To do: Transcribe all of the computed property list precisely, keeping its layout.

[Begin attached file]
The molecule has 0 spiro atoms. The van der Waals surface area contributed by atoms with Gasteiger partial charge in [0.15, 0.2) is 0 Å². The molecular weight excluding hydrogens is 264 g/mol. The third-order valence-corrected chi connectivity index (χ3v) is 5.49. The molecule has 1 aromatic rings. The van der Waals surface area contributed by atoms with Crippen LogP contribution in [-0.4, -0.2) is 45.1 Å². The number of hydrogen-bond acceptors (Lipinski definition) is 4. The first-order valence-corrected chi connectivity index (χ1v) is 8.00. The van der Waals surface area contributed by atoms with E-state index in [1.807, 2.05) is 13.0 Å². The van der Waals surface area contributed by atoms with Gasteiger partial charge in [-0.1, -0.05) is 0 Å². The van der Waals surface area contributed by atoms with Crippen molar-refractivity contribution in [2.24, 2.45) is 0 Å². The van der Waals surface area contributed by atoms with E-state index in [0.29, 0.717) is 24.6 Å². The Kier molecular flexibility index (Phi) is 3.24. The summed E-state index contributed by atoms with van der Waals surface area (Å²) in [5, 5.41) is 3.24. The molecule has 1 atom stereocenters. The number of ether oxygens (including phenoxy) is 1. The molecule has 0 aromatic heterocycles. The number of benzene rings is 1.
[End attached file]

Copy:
The molecule has 0 spiro atoms. The van der Waals surface area contributed by atoms with Gasteiger partial charge in [0.15, 0.2) is 0 Å². The molecular weight excluding hydrogens is 264 g/mol. The third-order valence-corrected chi connectivity index (χ3v) is 5.49. The molecule has 1 aromatic rings. The van der Waals surface area contributed by atoms with Crippen LogP contribution in [-0.4, -0.2) is 45.1 Å². The number of hydrogen-bond acceptors (Lipinski definition) is 4. The first-order valence-corrected chi connectivity index (χ1v) is 8.00. The van der Waals surface area contributed by atoms with E-state index in [1.807, 2.05) is 13.0 Å². The van der Waals surface area contributed by atoms with Gasteiger partial charge in [-0.1, -0.05) is 0 Å². The van der Waals surface area contributed by atoms with Crippen molar-refractivity contribution in [2.24, 2.45) is 0 Å². The van der Waals surface area contributed by atoms with E-state index in [0.29, 0.717) is 24.6 Å². The Kier molecular flexibility index (Phi) is 3.24. The summed E-state index contributed by atoms with van der Waals surface area (Å²) in [5, 5.41) is 3.24. The molecule has 1 atom stereocenters. The number of ether oxygens (including phenoxy) is 1. The molecule has 0 aromatic heterocycles. The number of benzene rings is 1.